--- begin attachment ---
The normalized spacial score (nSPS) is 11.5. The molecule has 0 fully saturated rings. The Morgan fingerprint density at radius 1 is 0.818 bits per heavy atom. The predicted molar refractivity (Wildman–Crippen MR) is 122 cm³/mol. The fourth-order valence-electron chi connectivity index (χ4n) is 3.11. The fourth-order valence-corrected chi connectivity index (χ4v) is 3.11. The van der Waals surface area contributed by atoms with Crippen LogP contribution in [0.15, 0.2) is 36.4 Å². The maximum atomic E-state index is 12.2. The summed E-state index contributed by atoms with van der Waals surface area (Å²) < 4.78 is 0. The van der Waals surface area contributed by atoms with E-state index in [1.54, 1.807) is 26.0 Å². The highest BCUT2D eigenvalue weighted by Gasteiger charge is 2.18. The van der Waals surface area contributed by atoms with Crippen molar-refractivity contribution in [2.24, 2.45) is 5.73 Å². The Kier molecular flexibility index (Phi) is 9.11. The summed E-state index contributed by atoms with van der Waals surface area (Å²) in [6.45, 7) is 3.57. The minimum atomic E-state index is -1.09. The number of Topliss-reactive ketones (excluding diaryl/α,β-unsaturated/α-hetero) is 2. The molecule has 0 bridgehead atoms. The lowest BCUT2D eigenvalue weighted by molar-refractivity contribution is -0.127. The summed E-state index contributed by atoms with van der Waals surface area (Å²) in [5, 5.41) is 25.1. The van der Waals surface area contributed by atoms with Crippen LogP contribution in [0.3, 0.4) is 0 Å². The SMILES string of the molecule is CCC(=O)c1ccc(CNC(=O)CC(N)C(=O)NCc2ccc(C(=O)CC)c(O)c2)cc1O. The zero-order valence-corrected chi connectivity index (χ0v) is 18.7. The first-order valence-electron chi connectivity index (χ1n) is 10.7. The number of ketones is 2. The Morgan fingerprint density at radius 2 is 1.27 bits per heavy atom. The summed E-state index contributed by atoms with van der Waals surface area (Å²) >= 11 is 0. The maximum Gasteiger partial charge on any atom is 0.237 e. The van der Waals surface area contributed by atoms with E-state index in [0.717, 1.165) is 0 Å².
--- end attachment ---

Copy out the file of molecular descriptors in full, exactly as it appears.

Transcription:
The normalized spacial score (nSPS) is 11.5. The molecule has 0 fully saturated rings. The Morgan fingerprint density at radius 1 is 0.818 bits per heavy atom. The predicted molar refractivity (Wildman–Crippen MR) is 122 cm³/mol. The fourth-order valence-electron chi connectivity index (χ4n) is 3.11. The fourth-order valence-corrected chi connectivity index (χ4v) is 3.11. The van der Waals surface area contributed by atoms with Crippen LogP contribution in [0.15, 0.2) is 36.4 Å². The maximum atomic E-state index is 12.2. The summed E-state index contributed by atoms with van der Waals surface area (Å²) < 4.78 is 0. The van der Waals surface area contributed by atoms with E-state index in [1.54, 1.807) is 26.0 Å². The highest BCUT2D eigenvalue weighted by Gasteiger charge is 2.18. The van der Waals surface area contributed by atoms with Crippen molar-refractivity contribution in [2.24, 2.45) is 5.73 Å². The Kier molecular flexibility index (Phi) is 9.11. The summed E-state index contributed by atoms with van der Waals surface area (Å²) in [6.45, 7) is 3.57. The minimum atomic E-state index is -1.09. The number of Topliss-reactive ketones (excluding diaryl/α,β-unsaturated/α-hetero) is 2. The molecule has 0 bridgehead atoms. The lowest BCUT2D eigenvalue weighted by molar-refractivity contribution is -0.127. The summed E-state index contributed by atoms with van der Waals surface area (Å²) in [5, 5.41) is 25.1. The van der Waals surface area contributed by atoms with Crippen LogP contribution in [0.3, 0.4) is 0 Å². The SMILES string of the molecule is CCC(=O)c1ccc(CNC(=O)CC(N)C(=O)NCc2ccc(C(=O)CC)c(O)c2)cc1O. The zero-order valence-corrected chi connectivity index (χ0v) is 18.7. The first-order valence-electron chi connectivity index (χ1n) is 10.7. The number of ketones is 2. The Morgan fingerprint density at radius 2 is 1.27 bits per heavy atom. The summed E-state index contributed by atoms with van der Waals surface area (Å²) >= 11 is 0. The maximum Gasteiger partial charge on any atom is 0.237 e. The van der Waals surface area contributed by atoms with E-state index in [0.717, 1.165) is 0 Å².